I have a bunch of regular expressions that I need to use in some code, but I'm using a programming language that doesn't support regex! Luckily, I know that the test string will have a maximum length and will be composed of printable ASCII only.
You must input a regex and a number
n, and output every string composed of printable ASCII (ASCII codes 32 to 126 inclusive,
~, no tabs or newlines) of length less than or equal to
n that matches that regex. You may not use built-in regular expressions or regex matching functions in your code at all. Regular expressions will be limited to the following:
- Literal characters (and escapes, which force a character to be literal, so
\.is a literal
\nis a literal
n(equivalent to just
\wis equivalent to
w. You do not need to support escape sequences.)
.- wildcard (any character)
- Character classes,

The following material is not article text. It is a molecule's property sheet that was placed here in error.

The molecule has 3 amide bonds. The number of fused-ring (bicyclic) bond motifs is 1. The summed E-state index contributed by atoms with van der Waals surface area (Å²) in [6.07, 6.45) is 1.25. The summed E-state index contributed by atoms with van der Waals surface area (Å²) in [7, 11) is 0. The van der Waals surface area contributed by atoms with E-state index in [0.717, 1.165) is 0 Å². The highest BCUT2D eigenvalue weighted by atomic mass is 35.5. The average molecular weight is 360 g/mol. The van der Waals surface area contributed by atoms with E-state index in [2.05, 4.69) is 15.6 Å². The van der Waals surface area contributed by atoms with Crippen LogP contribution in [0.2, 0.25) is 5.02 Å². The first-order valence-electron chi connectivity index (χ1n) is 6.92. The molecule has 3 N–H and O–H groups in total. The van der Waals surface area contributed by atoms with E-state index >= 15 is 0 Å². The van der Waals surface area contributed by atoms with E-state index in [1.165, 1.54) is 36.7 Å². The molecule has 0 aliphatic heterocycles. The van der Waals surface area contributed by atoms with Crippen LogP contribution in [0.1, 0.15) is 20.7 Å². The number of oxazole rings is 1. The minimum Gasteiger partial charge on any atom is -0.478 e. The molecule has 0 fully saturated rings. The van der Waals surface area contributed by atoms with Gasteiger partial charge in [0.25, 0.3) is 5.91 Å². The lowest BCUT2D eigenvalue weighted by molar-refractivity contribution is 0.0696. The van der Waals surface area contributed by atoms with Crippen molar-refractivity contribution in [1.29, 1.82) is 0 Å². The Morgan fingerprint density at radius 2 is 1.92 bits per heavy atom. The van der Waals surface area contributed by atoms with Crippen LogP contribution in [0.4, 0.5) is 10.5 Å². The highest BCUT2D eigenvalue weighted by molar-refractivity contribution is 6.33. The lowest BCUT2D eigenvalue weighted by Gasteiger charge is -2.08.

[abc]means "a or b or c" and
[d-f]means anything from d to f (so, d or e or f). The only characters that have special meaning in a character class are
](which will always be escaped, so don't worry about those),
\(the escape character, of course),
^at the beginning of the character class (which is a negation), and
-(which is a range).
|- the OR operator, alternation.
*- match the previous token repeated zero or more times, greedy (it tries to repeat as many times as possible)
+- repeated one or more times, greedy
?- zero or one times
- Grouping with parentheses, to group tokens for
The input regex will always be valid (i.e., you do not have to handle input like
(foo or any invalid input). You may output the strings in any order you would like, but each string must appear only once (don't output any duplicates).
The Test Cases
Output: (empty string),
This is code-golf, so the shortest code in bytes will win!